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France: MPs back constitutional changes to strip passports from those convicted of terrorism

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France: MPs back constitutional changes to strip passports from those convicted of terrorism


The majority of MPs in France’s lower house of parliament, the National Assembly, have approved controversial amendments to the country’s constitution in the wake of the terror attacks in Paris.

The proposed package of measures would enshrine emergency powers in the constitution and allow for terror convicts to be stripped of French citizenship.

The reforms, however, still need to be approved by the upper house of parliament, the Senate, and then finally confirmed by both houses – a vote likely to take place in mid-March, requiring a three-fifths majority to pass into law.

The issue has already sparked weeks of debate, since President Francois Hollande began pushing for constitutional reform after the terror attacks in the French capital in November that killed 130 people.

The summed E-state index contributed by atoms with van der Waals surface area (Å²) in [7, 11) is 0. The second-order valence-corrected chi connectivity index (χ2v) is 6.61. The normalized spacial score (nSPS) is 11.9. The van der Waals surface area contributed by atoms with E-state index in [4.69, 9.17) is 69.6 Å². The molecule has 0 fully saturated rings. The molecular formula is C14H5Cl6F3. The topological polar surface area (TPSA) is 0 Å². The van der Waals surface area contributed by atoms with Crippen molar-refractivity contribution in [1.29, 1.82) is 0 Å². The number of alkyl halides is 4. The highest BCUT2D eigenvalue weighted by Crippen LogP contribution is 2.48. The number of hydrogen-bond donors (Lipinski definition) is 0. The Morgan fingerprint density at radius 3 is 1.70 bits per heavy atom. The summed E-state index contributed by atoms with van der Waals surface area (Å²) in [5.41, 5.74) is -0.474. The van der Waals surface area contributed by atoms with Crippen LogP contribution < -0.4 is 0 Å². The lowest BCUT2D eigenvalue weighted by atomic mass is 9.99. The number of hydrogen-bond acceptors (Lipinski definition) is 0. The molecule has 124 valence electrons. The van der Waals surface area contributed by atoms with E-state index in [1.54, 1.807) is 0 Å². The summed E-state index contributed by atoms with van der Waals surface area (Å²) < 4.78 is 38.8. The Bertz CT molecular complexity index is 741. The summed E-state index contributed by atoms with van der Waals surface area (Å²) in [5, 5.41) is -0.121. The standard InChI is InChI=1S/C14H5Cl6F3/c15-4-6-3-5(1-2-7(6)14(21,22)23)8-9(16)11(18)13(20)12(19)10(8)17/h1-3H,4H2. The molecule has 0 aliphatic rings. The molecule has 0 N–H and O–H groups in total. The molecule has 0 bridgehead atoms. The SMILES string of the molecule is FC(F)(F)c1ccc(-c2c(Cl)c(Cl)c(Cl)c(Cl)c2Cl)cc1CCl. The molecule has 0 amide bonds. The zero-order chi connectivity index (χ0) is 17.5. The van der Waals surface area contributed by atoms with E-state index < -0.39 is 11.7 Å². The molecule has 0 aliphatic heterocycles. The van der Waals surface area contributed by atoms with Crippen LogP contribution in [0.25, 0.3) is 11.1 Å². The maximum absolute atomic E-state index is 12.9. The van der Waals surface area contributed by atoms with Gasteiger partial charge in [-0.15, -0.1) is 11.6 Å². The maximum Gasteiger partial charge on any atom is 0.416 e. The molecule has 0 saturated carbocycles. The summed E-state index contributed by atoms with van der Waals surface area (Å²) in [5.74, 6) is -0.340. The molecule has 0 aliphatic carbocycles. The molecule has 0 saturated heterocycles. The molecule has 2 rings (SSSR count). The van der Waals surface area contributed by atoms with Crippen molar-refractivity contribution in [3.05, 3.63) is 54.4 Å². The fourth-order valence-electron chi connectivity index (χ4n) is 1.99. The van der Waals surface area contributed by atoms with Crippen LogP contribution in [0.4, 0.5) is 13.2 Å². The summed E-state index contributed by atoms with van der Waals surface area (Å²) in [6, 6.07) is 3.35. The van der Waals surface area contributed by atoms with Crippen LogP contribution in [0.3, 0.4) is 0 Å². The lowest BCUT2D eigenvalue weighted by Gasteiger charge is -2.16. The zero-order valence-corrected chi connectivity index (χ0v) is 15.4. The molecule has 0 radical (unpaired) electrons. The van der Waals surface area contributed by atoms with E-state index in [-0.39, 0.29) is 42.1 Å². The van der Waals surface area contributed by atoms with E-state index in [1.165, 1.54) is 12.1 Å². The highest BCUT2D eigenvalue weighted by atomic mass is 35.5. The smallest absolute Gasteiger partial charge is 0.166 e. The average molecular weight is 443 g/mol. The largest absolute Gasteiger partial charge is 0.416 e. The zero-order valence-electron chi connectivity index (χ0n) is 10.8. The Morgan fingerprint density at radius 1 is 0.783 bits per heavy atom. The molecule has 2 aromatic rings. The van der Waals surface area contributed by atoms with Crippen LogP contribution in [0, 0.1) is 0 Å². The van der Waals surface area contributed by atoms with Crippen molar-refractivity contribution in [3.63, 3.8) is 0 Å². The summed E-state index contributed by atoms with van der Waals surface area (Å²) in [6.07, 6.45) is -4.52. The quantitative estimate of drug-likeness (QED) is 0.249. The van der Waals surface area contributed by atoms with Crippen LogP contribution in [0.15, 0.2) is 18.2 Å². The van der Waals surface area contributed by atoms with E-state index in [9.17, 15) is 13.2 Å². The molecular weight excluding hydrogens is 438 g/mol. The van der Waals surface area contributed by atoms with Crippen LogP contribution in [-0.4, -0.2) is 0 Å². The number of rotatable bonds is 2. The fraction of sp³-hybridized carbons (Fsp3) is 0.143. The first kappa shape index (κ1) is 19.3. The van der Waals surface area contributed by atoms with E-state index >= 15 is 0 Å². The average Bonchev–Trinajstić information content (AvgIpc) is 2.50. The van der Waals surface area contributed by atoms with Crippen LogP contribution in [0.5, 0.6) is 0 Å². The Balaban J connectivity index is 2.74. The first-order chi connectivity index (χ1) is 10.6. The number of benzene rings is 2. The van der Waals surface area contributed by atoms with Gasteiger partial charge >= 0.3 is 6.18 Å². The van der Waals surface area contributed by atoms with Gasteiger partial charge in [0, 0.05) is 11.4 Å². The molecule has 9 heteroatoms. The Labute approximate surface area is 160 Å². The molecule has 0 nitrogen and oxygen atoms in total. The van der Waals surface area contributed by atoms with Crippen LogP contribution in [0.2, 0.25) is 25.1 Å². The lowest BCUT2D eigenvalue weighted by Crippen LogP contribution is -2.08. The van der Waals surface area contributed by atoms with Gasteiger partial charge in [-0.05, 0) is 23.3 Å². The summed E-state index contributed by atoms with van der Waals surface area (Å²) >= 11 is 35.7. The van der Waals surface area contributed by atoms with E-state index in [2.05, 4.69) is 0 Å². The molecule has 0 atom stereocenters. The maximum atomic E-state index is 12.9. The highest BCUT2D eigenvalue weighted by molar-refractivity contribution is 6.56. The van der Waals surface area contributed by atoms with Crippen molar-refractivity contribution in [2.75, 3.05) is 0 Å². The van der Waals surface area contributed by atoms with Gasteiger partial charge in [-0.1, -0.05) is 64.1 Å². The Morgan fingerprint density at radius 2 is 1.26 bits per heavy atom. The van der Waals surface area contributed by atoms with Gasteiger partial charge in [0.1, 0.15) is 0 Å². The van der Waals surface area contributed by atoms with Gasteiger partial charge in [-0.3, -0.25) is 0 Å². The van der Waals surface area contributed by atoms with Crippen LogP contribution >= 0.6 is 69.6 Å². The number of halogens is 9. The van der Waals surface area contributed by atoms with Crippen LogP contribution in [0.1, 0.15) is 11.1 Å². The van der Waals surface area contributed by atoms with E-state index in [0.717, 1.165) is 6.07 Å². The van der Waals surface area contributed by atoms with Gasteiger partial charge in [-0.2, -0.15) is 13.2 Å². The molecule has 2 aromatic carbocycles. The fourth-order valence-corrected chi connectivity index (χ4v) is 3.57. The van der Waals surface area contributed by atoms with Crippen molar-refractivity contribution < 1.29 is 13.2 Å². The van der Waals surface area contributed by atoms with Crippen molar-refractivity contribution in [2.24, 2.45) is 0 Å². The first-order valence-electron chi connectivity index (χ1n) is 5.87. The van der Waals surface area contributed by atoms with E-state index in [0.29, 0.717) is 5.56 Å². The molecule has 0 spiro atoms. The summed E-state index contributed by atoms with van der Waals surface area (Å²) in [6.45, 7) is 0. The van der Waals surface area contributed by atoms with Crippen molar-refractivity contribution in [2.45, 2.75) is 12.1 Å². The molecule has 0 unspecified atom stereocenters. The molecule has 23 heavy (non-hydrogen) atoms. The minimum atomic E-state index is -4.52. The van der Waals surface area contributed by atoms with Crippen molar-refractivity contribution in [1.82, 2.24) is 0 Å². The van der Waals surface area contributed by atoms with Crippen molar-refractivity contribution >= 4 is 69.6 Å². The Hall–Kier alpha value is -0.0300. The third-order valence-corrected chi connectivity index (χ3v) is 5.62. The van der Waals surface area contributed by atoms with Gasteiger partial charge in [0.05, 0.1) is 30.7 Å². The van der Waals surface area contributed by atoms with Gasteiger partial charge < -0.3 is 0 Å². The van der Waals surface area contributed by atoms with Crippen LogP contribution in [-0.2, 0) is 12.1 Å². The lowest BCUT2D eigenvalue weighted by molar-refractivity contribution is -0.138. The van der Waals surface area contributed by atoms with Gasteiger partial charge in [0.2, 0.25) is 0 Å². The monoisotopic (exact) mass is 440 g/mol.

The declaration of a state of emergency gives special powers to security services and police to carry out raids and arrests.

France is in the process of extending the state of emergency declared after the Paris attacks for another three months. It had been due to expire on 26 February.

The proposed amendment to Article 36.1 of the constitution would allow for the government to extend a state of emergency for up to four months. It would also prohibit the dissolution of the lower house, the National Assembly, during the state of emergency.

A second proposed constitutional change has proved much more controversial: a measure that would allow the French authorities to strip people convicted of terrorist offences of French nationality.

This measure was initially aimed at only stripping French nationality from citizens with dual nationality.

But critics have said that any law is likely to stigmatise people of mixed backgrounds, such as those from former French colonies in Africa. Under international law, governments cannot make citizens stateless.

Hollande’s Justice Minister Christiane Taubira resigned last month in protest at the proposed measures.

Faced with some fierce opposition within his Socialist Party over the constitutional changes, the President is widely expected to reshuffle his cabinet over the coming days to shore up support.

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